Dave Hanscom, Alexis Kelner & Wasatch Tours 0

| March 10, 2011

When I first got into backcountry skiing in the Wasatch, people were always referring to runs that were “in the book,” which unfortunately was out of print. You either had one, went skiing with someone who did, or figured it out on your own. I’d given up hope of ever getting a copy of the book, until one day my Great Uncle gave me his copy with a typewritten note in it: “…the risk of avalanches terrifies me so I’m not sure if you ought to have this or not.  It worries me!  Please don’t take chances!  Bruce”  Ironically, Uncle Bruce lived a full life of hiking and skiing in the mountains only to be run over in a crosswalk soon after moving into a retirement home in Salt Lake City.

The coveted "Wasatch Tours - 0" book. Rumors have it that there are pristine versions buried in forgotten libraries of Deer Valley mansions and that they are listed on eBay for $600.

I started touring on the See’m & Ski’em program which involved wandering around until you saw something to ski, and then go do it.  The first thing that caught my eye when I finally saw “Wasatch Tours” was all of the beautiful aerial photos with routes named “A.”  These always looked like the choice lines and I assumed there were routes B, C and D elsewhere in the book, but in fact the authors, Alexis Kelner and David Hanscom, were marking known avalanche paths.

A page from "Wasatch Tours 0" with the distinctive "A" marking.

During an early outing in Cardiac Bowl, Dave Hanscom’s touring party triggered a huge avalanche which caught and carried a member of their group, who luckily survived.  This was pre beacons, and in a large part, before avalanche eduction even got started. As such, a major impetus of “Wasatch Tours” was to identify, and thus avoid, known avalanche paths.  By the time I got my hands on a copy, the prevailing attitude had swung 180 degrees with a friend telling me “Look for the “A’s” – that’s the best skiing.”   I was thinking of this progression (?) the other day when I read a Powder Magazine article on Extreme Skiing which said the the future of the sport finding big, steep lines and skiing them in deep snow, as fast as possible.  Time will tell, but meanwhile, Kelner and Hanscomb are still very much alive and still skiing.

Dave Hanscomb (left) and Alexis Kelner with a copy of the original "Wasatch Tours."

In 1993, Kelner & Hascomb updated and expanded Wasatch Tours into a three book series which is still the bible of backcountry skiing in the Wasatch. Before that, Alexis Kelner was very involved with proposing the Lone Peak and Mt. Olympus Wilderness areas, and getting them passed. Every time I skin by one of those wooden signs marking the boundaries of these fantastic resources I say a quiet “Thanks Alexis!”  Alexis and two other friends later went on to form the conservation group “Save Our Canyons” which has been an instrumental voice in protecting the mountains, water and environment that makes the Salt Lake area such an attractive place to live.  Save Our Canyons is still going strong 37+ years later.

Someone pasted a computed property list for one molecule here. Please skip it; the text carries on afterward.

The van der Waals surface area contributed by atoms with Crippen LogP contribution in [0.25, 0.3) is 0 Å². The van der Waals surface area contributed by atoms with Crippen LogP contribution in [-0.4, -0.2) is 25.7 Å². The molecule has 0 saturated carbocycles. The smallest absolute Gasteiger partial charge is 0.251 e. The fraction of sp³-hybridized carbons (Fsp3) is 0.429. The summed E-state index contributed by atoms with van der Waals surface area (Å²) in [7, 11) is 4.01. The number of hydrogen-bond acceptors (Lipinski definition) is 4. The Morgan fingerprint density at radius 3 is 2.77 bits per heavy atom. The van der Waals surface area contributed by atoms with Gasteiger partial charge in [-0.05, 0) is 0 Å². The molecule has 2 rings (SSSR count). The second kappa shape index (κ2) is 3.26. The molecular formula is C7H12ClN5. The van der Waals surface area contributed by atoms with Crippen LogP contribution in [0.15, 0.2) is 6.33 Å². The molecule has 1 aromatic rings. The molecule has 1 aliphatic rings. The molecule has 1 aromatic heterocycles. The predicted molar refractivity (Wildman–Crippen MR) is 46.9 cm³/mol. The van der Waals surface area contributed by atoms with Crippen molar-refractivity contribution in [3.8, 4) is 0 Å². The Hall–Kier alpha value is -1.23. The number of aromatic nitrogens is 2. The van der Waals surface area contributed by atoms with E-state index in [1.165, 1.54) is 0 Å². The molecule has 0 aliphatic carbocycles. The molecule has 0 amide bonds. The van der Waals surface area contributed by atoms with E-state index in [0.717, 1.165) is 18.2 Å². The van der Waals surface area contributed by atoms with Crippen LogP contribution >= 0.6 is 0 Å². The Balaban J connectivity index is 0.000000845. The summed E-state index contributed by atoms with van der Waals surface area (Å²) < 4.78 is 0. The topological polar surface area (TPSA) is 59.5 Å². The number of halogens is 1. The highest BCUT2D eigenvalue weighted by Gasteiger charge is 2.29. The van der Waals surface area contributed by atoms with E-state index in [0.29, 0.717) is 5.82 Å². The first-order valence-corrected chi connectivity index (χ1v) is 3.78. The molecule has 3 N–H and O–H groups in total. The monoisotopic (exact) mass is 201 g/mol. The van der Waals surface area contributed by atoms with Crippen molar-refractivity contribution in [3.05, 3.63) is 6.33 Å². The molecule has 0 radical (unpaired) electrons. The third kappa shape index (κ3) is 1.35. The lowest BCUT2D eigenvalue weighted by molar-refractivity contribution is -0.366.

Help support StraightChuter.com and ski the “A” zones with an Ortovox S1 Tour Deluxe Package from Backcountry.com. Click on the photo below…


Category: Commentary, Random

About the Author ()

Andrew McLean lives in Park City, Utah and is a gear designer, writer, photographer, ski mountaineer, climber, Mountain Unicycle rider and father of two very loud little girls.

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Sites That Link to this Post

  1. The White Blog 6 | Powder Magazine | April 4, 2011
  1. John Regehr says:

    I’ve often seen copies in SLC-area used bookstores, and not for $600. I got mine at Sam Wellers; Ken Sanders had a copy or two last time I was there.

  2. dug says:

    i have all three of their books.

    and i completely agree–the value is in the pictures. when they say “don’t go there” what i hear is “that place must be F%$#ing awesome!”

  3. Tay says:

    “the future of the sport finding big, steep lines and skiing them in deep snow, as fast as possible” I guess by that Powder mag means the Kangshung Face right after the monsoon and with lots of wind loading.

  4. MM says:

    Skiing those “A” areas on 2″ wide 215s in baseball shoes was tough in the 70’s.

  5. d3 says:

    meantime, dave hanscom enters and places in nordic races, organizes events for the greater salt lake and summit county communities, and seems not to age. amazing!

  6. btrand says:

    I’ve heard there is a photo series or home movie of the cardiac slide on a sunny pre-beacon, pre-snowscience powder day. Probably puts the A’s into even better perspective.

  7. Andrew says:

    Hey btrand! I’ve seen Dave Hanscom’s video in past presentations and it is classic. First off, it is a major avalanche (2-3′ crown line?) but even more amusing is that the touring party seemed completely unfazed by it. “Whoa… where’d all that snow come from?” kind of thing. One person lost a ski, so the end of the video is of two people skiing out on one ski apiece.

  8. Luke says:

    I went to a presentation last night from Alexis Kelner at on “the history of skiing in Utah” — It was an esteemed exhibition. “A great historian has first hand knowledge.” Without his personal references, you couldn’t get the sensation that you were there. Those unique tellings bring the past to the present.

    Just saying thanks, I enjoyed it.

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